Unbiased Analysis of Today's Healthcare Issues

Archive for the 'Supply of Medical Services' Category

Machine learning and physician employement

An article by Ajay Agrawal and Avi Goldfarb (“The Simple Economics of Machine Intelligence“) provide an interesting perspective on how machine learning will affect employment with a nice example from the health care sector. All human activities can be described by five high-level components: data, prediction, judgment, action, and outcomes. For example, a visit to the […]

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Are quality bonus payments based on hospital readmissions reliable?

Maybe not.  That is the answer from a study by Thompson et al. (2016).  Using data from the Healthcare Cost and Utilization Project (HCUP) State Inpatient Databases (SID) for six states (AR, FL, IA, MA, NY,WA)  from 2011 to 2013, the authors measure hospital performance reliability for the Hospital Readmission Reduction Program (HRRP).  The define reliability as follows: […]

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Will technology replace nurses?

Many people have feared that robots, computers, and other forms of technology will take people’s jobs. Conventional wisdom holds that healthcare workers have been largely immune from these technological changes to date. However, a new paper from Lu, Rui and Seidmann examines whether technological advances–specifically computerized provider order entry (CPOE)–affects employment at nursing homes. Using […]

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Does private ownership improve quality of care?

In the case of elderly care services in Sweden, the answer is ‘yes’.  In Bergman et al. (2016), the authors… assemble a large data set on elderly care services in Sweden between 1990 and 2009 and estimate how opening to private provision affected mortality rates – an important and not easily contractible quality dimension – […]

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Physicians moving to larger groups

This is the finding of Muhlestein and Smith (2016): The proportion of physicians in groups of nine or fewer dropped from 40.1 percent in 2013 to 35.3 percent in 2015, while the proportion of those in groups of one hundred or more increased from 29.6 percent to 35.1 percent during the same time period. Initiatives requiring […]

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Another VBP fail?

Value-based purchasing is supposed to tie reimbursement to quality of care and costs.  Providers that are high quality and low cost are supposed to get higher reimbursement, those that are low quality and high cost the reverse.  The key question is: does this reimbursement approach work in practice? According to a recent study by Grabowski […]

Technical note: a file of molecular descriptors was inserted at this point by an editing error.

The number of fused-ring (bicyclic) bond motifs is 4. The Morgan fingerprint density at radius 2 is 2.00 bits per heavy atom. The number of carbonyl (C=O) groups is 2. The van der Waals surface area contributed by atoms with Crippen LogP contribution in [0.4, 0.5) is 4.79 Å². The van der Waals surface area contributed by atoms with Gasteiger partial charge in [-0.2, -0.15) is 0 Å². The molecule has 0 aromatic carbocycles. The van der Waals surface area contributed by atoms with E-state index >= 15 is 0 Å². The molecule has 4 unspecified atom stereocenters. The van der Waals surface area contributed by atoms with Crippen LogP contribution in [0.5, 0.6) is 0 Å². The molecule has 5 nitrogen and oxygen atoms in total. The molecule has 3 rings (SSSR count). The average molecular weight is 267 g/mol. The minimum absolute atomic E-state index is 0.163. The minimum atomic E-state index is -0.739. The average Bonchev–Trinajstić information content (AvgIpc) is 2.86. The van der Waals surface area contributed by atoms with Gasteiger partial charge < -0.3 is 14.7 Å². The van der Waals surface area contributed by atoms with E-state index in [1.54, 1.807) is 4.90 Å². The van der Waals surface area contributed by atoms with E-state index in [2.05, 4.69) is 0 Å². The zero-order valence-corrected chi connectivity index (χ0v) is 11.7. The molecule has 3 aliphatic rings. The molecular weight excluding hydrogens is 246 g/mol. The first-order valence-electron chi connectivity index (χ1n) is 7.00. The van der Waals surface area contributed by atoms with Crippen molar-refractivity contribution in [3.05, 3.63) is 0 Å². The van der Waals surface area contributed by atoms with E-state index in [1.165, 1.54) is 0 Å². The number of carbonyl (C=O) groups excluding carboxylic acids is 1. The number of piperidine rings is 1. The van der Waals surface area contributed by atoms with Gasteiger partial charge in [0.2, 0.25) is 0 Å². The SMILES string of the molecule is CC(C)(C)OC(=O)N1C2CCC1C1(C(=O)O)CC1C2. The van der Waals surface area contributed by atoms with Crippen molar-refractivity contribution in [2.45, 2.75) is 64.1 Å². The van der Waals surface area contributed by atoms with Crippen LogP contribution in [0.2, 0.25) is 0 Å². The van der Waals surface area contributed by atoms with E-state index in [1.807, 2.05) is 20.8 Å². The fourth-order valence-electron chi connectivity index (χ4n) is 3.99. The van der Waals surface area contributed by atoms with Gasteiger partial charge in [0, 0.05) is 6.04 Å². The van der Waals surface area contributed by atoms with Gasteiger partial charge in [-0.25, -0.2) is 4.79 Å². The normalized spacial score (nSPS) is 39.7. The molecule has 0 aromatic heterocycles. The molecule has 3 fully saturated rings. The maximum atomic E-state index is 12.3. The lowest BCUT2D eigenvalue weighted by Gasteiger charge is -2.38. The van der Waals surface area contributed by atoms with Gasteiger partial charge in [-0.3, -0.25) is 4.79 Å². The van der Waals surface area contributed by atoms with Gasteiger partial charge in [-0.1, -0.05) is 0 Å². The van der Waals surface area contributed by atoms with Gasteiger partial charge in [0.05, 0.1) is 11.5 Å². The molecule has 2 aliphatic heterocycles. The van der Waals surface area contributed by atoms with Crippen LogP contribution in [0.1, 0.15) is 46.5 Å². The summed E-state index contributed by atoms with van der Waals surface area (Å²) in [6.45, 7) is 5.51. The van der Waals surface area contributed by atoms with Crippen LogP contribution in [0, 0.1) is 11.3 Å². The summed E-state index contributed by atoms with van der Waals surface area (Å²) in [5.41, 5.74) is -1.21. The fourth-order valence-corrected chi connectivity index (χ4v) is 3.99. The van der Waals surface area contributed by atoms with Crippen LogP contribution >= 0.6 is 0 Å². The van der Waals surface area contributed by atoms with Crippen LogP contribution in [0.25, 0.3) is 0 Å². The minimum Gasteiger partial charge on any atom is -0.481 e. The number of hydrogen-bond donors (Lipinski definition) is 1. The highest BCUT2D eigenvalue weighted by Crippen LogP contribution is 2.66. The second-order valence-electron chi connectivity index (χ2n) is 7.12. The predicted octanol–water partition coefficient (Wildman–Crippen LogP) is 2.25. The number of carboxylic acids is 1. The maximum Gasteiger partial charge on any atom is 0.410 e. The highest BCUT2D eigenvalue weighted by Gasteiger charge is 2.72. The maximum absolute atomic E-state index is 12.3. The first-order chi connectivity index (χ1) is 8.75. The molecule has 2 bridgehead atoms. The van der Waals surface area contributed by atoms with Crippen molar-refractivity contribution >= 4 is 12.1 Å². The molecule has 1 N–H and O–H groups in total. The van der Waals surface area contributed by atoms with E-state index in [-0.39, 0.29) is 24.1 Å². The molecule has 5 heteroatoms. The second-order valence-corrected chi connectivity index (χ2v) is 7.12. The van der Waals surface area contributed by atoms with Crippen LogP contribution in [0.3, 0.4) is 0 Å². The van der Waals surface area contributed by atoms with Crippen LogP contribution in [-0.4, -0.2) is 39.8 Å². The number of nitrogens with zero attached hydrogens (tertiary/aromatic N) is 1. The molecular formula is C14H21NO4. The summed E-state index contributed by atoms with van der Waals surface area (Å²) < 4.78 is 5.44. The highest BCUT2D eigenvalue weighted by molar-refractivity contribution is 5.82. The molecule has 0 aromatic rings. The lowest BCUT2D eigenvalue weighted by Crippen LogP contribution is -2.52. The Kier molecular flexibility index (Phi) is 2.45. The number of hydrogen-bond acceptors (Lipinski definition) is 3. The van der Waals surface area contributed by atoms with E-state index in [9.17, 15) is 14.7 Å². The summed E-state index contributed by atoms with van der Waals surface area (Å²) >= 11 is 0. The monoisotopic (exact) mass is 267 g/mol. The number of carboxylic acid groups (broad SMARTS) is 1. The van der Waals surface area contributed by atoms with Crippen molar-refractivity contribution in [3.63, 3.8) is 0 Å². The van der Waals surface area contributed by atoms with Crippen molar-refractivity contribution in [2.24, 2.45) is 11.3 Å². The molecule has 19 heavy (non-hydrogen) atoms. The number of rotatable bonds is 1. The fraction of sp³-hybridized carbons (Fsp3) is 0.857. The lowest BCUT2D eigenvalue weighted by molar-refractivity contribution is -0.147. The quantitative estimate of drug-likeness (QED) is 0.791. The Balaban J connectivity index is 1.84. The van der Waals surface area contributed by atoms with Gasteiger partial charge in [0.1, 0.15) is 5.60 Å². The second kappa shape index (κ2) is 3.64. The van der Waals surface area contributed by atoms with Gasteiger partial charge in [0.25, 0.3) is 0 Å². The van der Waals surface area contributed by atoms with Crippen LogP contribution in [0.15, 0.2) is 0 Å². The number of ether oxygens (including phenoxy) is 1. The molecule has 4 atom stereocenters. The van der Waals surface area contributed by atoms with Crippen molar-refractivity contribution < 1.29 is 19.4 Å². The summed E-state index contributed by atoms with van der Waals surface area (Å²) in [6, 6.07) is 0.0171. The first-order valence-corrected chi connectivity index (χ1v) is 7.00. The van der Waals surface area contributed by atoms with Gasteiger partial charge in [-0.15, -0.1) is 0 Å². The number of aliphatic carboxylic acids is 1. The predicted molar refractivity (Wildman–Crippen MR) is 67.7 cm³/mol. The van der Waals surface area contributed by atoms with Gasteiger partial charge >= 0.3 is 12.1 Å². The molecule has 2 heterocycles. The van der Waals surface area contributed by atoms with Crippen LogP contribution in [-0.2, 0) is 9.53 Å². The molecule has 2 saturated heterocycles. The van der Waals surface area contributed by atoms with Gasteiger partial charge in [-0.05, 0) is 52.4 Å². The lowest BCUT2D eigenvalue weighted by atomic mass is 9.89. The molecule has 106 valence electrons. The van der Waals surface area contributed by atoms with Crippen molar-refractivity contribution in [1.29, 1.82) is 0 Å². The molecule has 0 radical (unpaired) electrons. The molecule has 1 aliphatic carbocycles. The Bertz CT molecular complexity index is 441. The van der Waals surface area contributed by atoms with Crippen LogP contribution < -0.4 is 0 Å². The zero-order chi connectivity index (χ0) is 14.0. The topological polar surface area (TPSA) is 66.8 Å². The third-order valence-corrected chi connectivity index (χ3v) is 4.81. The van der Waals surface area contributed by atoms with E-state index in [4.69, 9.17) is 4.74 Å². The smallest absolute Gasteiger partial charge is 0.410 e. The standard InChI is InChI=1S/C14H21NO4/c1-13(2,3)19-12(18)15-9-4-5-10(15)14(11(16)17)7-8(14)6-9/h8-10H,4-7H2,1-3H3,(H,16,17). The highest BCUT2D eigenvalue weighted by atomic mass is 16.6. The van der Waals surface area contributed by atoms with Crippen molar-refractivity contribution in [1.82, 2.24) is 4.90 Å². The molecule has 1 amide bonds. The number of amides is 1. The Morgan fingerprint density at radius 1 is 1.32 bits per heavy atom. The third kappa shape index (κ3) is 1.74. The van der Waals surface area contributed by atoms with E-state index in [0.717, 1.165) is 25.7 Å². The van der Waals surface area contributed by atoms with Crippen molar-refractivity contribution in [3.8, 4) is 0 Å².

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ACOs and VBP

Accountable Care Organizations aim to link providers through the supply chain (i.e., hospitals, physicians, post-acute care facilities) to incentivize providers to improve quality and reduce costs.  In addition to its ACO program (the Medicare Shared Savings Program), the Centers for Medicare and Medicaid Services (CMS) have implemented a number of value-based payment programs, including the […]

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Providers move into digital health

Marketplace reports: On a recent visit to the hospital, Riley, who is five years old, swallowed a tiny white pill with an embedded sensor – roughly the size of a grain of sand. When it reached her stomach, it sent a signal to a patch she’s wearing on her skin and alerted her parents and […]

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Can physicians affect medication adherence?

According to a recent study by Koulayev, Simeonova, and Skipper (2016) using data from Denmark, the answer is ‘yes’. Non-compliance with medication therapy remains an unsolved and expensive problem for healthcare systems around the world, yet we know little about the factors that affect a patient’s decision to follow treatment recommendations. In particular, there is […]

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The pros and cons of retail clinics

Aaron Caroll does a nice job summarizing these viewpoints in his article in the N.Y. Times’ Upshot: Researchers for a study published in the American Journal of Medical Quality talked to patients who sought out care at retail clinics. Patients who had a primary care physician, but still went to a retail clinic, did so […]

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